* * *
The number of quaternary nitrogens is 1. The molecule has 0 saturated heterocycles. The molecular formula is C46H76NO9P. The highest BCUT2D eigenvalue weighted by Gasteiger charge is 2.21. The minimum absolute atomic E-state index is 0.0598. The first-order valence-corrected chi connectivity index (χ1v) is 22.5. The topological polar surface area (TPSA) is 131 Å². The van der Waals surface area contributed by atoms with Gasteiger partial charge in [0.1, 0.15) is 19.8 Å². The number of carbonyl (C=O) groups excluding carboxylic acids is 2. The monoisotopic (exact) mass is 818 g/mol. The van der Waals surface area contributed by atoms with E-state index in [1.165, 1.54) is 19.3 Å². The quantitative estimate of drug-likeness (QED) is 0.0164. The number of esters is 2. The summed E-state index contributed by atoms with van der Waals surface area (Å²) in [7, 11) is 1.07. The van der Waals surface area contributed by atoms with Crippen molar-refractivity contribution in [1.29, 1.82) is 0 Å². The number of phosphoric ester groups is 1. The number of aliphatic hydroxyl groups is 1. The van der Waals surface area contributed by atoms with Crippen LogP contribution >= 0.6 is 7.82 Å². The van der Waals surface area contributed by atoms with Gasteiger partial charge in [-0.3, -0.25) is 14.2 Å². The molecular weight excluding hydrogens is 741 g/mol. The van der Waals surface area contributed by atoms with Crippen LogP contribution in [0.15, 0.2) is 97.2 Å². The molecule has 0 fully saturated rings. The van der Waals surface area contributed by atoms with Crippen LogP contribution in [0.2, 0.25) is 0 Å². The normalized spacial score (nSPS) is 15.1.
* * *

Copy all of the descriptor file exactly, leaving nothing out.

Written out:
The number of quaternary nitrogens is 1. The molecule has 0 saturated heterocycles. The molecular formula is C46H76NO9P. The highest BCUT2D eigenvalue weighted by Gasteiger charge is 2.21. The minimum absolute atomic E-state index is 0.0598. The first-order valence-corrected chi connectivity index (χ1v) is 22.5. The topological polar surface area (TPSA) is 131 Å². The van der Waals surface area contributed by atoms with Gasteiger partial charge in [0.1, 0.15) is 19.8 Å². The number of carbonyl (C=O) groups excluding carboxylic acids is 2. The monoisotopic (exact) mass is 818 g/mol. The van der Waals surface area contributed by atoms with E-state index in [1.165, 1.54) is 19.3 Å². The quantitative estimate of drug-likeness (QED) is 0.0164. The number of esters is 2. The summed E-state index contributed by atoms with van der Waals surface area (Å²) in [7, 11) is 1.07. The van der Waals surface area contributed by atoms with Crippen molar-refractivity contribution in [1.29, 1.82) is 0 Å². The number of phosphoric ester groups is 1. The number of aliphatic hydroxyl groups is 1. The van der Waals surface area contributed by atoms with Crippen LogP contribution >= 0.6 is 7.82 Å². The van der Waals surface area contributed by atoms with Gasteiger partial charge in [-0.3, -0.25) is 14.2 Å². The molecular weight excluding hydrogens is 741 g/mol. The van der Waals surface area contributed by atoms with Crippen LogP contribution in [0.15, 0.2) is 97.2 Å². The molecule has 0 fully saturated rings. The van der Waals surface area contributed by atoms with Crippen LogP contribution in [0.2, 0.25) is 0 Å². The normalized spacial score (nSPS) is 15.1.